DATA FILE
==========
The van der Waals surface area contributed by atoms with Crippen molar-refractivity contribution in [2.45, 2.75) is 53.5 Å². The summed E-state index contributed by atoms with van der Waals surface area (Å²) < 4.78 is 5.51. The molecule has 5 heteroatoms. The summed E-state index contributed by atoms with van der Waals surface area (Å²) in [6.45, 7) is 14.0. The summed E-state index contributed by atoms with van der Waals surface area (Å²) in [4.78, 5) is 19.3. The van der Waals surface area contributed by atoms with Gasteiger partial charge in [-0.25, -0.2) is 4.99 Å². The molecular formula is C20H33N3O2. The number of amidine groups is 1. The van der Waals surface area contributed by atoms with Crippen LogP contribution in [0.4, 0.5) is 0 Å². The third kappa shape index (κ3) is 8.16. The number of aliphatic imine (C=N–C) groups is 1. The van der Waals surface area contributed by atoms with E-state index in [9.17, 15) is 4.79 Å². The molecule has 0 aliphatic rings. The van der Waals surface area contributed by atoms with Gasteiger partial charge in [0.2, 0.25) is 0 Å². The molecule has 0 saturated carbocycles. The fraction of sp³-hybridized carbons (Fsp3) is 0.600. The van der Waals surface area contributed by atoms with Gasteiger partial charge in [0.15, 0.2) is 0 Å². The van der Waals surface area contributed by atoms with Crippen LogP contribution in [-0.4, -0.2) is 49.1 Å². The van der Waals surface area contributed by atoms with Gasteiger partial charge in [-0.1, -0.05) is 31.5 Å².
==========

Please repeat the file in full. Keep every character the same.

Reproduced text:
The van der Waals surface area contributed by atoms with Crippen molar-refractivity contribution in [2.45, 2.75) is 53.5 Å². The summed E-state index contributed by atoms with van der Waals surface area (Å²) < 4.78 is 5.51. The molecule has 5 heteroatoms. The summed E-state index contributed by atoms with van der Waals surface area (Å²) in [6.45, 7) is 14.0. The summed E-state index contributed by atoms with van der Waals surface area (Å²) in [4.78, 5) is 19.3. The van der Waals surface area contributed by atoms with Gasteiger partial charge in [-0.25, -0.2) is 4.99 Å². The molecular formula is C20H33N3O2. The number of amidine groups is 1. The van der Waals surface area contributed by atoms with Crippen LogP contribution in [0.4, 0.5) is 0 Å². The third kappa shape index (κ3) is 8.16. The number of aliphatic imine (C=N–C) groups is 1. The van der Waals surface area contributed by atoms with E-state index in [9.17, 15) is 4.79 Å². The molecule has 0 aliphatic rings. The van der Waals surface area contributed by atoms with Gasteiger partial charge in [0.2, 0.25) is 0 Å². The molecule has 0 saturated carbocycles. The fraction of sp³-hybridized carbons (Fsp3) is 0.600. The van der Waals surface area contributed by atoms with Gasteiger partial charge in [0.15, 0.2) is 0 Å². The van der Waals surface area contributed by atoms with Crippen LogP contribution in [-0.4, -0.2) is 49.1 Å². The van der Waals surface area contributed by atoms with Gasteiger partial charge in [-0.1, -0.05) is 31.5 Å².